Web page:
“A more accurate subtitle for The Twilight Saga: Breaking Dawn - Part I would be Breaking Bella’s Hymen, since the time for marriage has come: at age 18, Bella’s ready to marry Edward and get her freak on. Sex and abortion are the main topics of this installment, which tips between dullness and total camp. Quality’s never been an issue with the target audience; this’ll make a fortune.”—
“You can call bullshit on so many cultural critics for observing their world at a safe distance, or critique activists for their lousy writing, but Willis succeeded at both and let the two roles inform each other. Her thoughtfulness and thoroughness, her refusal to sacrifice nuance or discount real life experience for the sake of an argument, is something that both activists and authors could learn a lot from. Too often people get caught in their own heads, falling in love with their own arguments so much that they lose touch with reality. Willis never did that—not in her political work, not in her music criticism (collected in last spring’s Out of the Vinyl Deeps). Her refusal to subsume her personality to a movement, or to ignore the things that were important to her, remains an inspiration. Feminism should help us become the people we want to be, not the people we think we should be in order to fight the man, or to serve him.”—The n+1 Research Collective is going to continue to post stuff about Ellen Willis, so be prepared! Take this opportunity to read the Introduction to No More Nice Girls for free, and if you’re hooked, join us in being completely obsessed with this book. Her work and the example she set have never been more relevant. (via thingsiatethatilove)
Imagine an industry where seventy percent of your products lose money. You knit ten different types of wool socks. Seven don’t sell enough to cover the cost of the wool, while the other three are so popular they’re capable of keeping the whole enterprise afloat. TThis is the basic math of book publishing, a business model that’s evolved over the course of the last couple centuries and has alternately baffled, unnerved, and outraged the long list of hugely intelligent people who have given their lives to it. This is the basic math of book publishing, a business model that’s evolved over the course of the last couple centuries and has alternately baffled, unnerved, and outraged the long list of hugely intelligent people who have given their lives to it.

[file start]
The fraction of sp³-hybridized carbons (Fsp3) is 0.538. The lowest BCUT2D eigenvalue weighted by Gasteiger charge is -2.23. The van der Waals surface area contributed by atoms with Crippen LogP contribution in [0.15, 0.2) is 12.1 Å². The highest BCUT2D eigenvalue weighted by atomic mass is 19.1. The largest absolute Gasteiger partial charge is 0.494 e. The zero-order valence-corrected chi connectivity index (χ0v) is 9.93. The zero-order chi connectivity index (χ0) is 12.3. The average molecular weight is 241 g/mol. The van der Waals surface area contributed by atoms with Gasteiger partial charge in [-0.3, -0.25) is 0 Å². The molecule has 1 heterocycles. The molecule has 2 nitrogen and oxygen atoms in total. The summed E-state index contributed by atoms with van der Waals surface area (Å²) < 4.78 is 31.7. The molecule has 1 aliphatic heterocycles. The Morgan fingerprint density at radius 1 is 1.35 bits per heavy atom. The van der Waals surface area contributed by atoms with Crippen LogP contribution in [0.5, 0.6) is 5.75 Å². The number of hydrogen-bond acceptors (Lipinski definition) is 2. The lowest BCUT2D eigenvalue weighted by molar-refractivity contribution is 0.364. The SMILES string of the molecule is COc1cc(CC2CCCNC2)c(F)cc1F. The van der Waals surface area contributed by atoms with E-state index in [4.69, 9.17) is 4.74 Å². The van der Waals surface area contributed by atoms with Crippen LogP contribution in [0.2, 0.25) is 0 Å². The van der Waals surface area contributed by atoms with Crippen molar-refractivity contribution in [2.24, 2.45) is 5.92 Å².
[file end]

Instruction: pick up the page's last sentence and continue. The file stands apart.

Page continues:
“Generation X is beyond all that bulls—- now. It quit smoking and doing coke a long time ago. It has blood pressure issues and is heavier than it would like to be. It might still take some ecstasy, if it knew where to get some. But probably not. Generation X has to be up…
Heyyyyyyy, I’m a Millennial. Sniff. Also you don’t look at day over 27, my dear.
“Generation X is beyond all that bulls—- now. It quit smoking and doing coke a long time ago. It has blood pressure issues and is heavier than it would like to be. It might still take some ecstasy, if it knew where to get some. But probably not. Generation X has to be up really early tomorrow morning.”
Wait, Hersey, are you Gen X? I think we’re near in age and I’m Gen Y… I think. Now I don’t know. Help me, Wikipedia:
"The exact date range that constitutes Generation X is the subject of diverging opinions. Part of the variance comes from slightly differing definitions of what exactly Generation X is. Geography can also influence date ranges. Another problem stems from the difficulty in exactly defining a generation by birth year, as Fran Kick explains, "please understand that there are no hard and fast lines that occur between December 31st of one year and January 1st of the next. More often than not, it’s a shift that occurs over three to five years, maybe more depending on who you ask." Most sources cite a start in the mid 1960s, though some cite that Generation X began with people born as early as 1960. Some cite an end date before the end of the 1970s while others cite an end in the early 1980s. The birth years of 1981 and 1982 are cited as common end dates, with either depending on geographics, researcher, or the determination of what year the first millennial generation officially left grade school."